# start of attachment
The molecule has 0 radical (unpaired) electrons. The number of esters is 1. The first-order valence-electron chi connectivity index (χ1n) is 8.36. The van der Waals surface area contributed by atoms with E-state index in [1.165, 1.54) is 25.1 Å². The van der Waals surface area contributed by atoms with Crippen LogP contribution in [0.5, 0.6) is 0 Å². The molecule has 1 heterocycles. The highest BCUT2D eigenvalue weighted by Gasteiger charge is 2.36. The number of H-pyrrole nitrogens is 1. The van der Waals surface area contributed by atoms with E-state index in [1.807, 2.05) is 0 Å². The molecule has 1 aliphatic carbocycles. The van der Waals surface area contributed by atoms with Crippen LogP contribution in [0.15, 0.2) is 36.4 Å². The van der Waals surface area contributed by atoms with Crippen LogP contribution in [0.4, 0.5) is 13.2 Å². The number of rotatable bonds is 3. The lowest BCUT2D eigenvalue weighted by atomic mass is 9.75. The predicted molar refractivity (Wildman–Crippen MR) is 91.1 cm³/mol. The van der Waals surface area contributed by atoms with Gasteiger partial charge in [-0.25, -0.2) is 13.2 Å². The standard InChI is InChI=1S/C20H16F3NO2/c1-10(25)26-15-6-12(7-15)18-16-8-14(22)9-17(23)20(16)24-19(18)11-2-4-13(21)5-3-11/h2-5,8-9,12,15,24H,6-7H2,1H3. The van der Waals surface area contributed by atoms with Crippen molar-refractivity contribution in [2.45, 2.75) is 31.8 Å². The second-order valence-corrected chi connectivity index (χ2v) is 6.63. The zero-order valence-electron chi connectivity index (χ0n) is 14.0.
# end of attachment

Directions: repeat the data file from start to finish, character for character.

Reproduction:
The molecule has 0 radical (unpaired) electrons. The number of esters is 1. The first-order valence-electron chi connectivity index (χ1n) is 8.36. The van der Waals surface area contributed by atoms with E-state index in [1.165, 1.54) is 25.1 Å². The van der Waals surface area contributed by atoms with Crippen LogP contribution in [0.5, 0.6) is 0 Å². The molecule has 1 heterocycles. The highest BCUT2D eigenvalue weighted by Gasteiger charge is 2.36. The number of H-pyrrole nitrogens is 1. The van der Waals surface area contributed by atoms with E-state index in [1.807, 2.05) is 0 Å². The molecule has 1 aliphatic carbocycles. The van der Waals surface area contributed by atoms with Crippen LogP contribution in [0.15, 0.2) is 36.4 Å². The van der Waals surface area contributed by atoms with Crippen LogP contribution in [0.4, 0.5) is 13.2 Å². The number of rotatable bonds is 3. The lowest BCUT2D eigenvalue weighted by atomic mass is 9.75. The predicted molar refractivity (Wildman–Crippen MR) is 91.1 cm³/mol. The van der Waals surface area contributed by atoms with Gasteiger partial charge in [-0.25, -0.2) is 13.2 Å². The standard InChI is InChI=1S/C20H16F3NO2/c1-10(25)26-15-6-12(7-15)18-16-8-14(22)9-17(23)20(16)24-19(18)11-2-4-13(21)5-3-11/h2-5,8-9,12,15,24H,6-7H2,1H3. The van der Waals surface area contributed by atoms with Crippen molar-refractivity contribution in [2.45, 2.75) is 31.8 Å². The second-order valence-corrected chi connectivity index (χ2v) is 6.63. The zero-order valence-electron chi connectivity index (χ0n) is 14.0.